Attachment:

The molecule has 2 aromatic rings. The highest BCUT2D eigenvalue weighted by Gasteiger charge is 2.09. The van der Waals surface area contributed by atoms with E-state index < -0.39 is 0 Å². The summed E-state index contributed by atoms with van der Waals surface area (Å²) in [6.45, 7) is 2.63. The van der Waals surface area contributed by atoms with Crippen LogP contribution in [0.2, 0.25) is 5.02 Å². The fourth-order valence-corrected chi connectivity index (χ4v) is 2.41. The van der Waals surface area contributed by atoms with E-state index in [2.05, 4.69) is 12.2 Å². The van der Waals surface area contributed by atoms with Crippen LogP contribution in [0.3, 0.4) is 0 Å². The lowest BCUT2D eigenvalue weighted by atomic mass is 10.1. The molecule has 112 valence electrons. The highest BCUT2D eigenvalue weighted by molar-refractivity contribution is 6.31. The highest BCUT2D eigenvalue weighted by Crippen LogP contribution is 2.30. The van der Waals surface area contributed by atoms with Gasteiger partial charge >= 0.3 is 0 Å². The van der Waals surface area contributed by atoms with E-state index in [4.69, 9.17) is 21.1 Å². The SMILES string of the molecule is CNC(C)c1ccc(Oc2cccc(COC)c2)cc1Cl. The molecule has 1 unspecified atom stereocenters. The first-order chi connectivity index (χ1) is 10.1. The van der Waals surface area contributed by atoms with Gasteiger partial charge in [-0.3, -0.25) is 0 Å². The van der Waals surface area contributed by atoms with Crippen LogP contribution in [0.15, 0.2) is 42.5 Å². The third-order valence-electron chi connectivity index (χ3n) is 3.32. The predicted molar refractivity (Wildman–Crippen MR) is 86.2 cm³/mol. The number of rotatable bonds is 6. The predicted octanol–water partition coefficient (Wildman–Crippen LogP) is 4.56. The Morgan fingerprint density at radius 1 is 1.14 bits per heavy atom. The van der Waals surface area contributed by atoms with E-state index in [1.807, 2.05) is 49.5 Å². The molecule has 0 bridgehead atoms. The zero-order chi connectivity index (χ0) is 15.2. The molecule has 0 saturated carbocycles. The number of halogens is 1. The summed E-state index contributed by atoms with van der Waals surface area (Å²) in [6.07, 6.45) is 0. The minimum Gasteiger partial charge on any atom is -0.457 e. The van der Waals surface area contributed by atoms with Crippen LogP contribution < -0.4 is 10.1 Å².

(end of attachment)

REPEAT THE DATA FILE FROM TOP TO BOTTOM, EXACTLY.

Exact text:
The molecule has 2 aromatic rings. The highest BCUT2D eigenvalue weighted by Gasteiger charge is 2.09. The van der Waals surface area contributed by atoms with E-state index < -0.39 is 0 Å². The summed E-state index contributed by atoms with van der Waals surface area (Å²) in [6.45, 7) is 2.63. The van der Waals surface area contributed by atoms with Crippen LogP contribution in [0.2, 0.25) is 5.02 Å². The fourth-order valence-corrected chi connectivity index (χ4v) is 2.41. The van der Waals surface area contributed by atoms with E-state index in [2.05, 4.69) is 12.2 Å². The van der Waals surface area contributed by atoms with Crippen LogP contribution in [0.3, 0.4) is 0 Å². The lowest BCUT2D eigenvalue weighted by atomic mass is 10.1. The molecule has 112 valence electrons. The highest BCUT2D eigenvalue weighted by molar-refractivity contribution is 6.31. The highest BCUT2D eigenvalue weighted by Crippen LogP contribution is 2.30. The van der Waals surface area contributed by atoms with Gasteiger partial charge >= 0.3 is 0 Å². The van der Waals surface area contributed by atoms with E-state index in [4.69, 9.17) is 21.1 Å². The SMILES string of the molecule is CNC(C)c1ccc(Oc2cccc(COC)c2)cc1Cl. The molecule has 1 unspecified atom stereocenters. The first-order chi connectivity index (χ1) is 10.1. The van der Waals surface area contributed by atoms with Gasteiger partial charge in [-0.3, -0.25) is 0 Å². The van der Waals surface area contributed by atoms with Crippen LogP contribution in [0.15, 0.2) is 42.5 Å². The third-order valence-electron chi connectivity index (χ3n) is 3.32. The predicted molar refractivity (Wildman–Crippen MR) is 86.2 cm³/mol. The number of rotatable bonds is 6. The predicted octanol–water partition coefficient (Wildman–Crippen LogP) is 4.56. The Morgan fingerprint density at radius 1 is 1.14 bits per heavy atom. The van der Waals surface area contributed by atoms with E-state index in [1.807, 2.05) is 49.5 Å². The molecule has 0 bridgehead atoms. The zero-order chi connectivity index (χ0) is 15.2. The molecule has 0 saturated carbocycles. The number of halogens is 1. The summed E-state index contributed by atoms with van der Waals surface area (Å²) in [6.07, 6.45) is 0. The minimum Gasteiger partial charge on any atom is -0.457 e. The van der Waals surface area contributed by atoms with Crippen LogP contribution < -0.4 is 10.1 Å².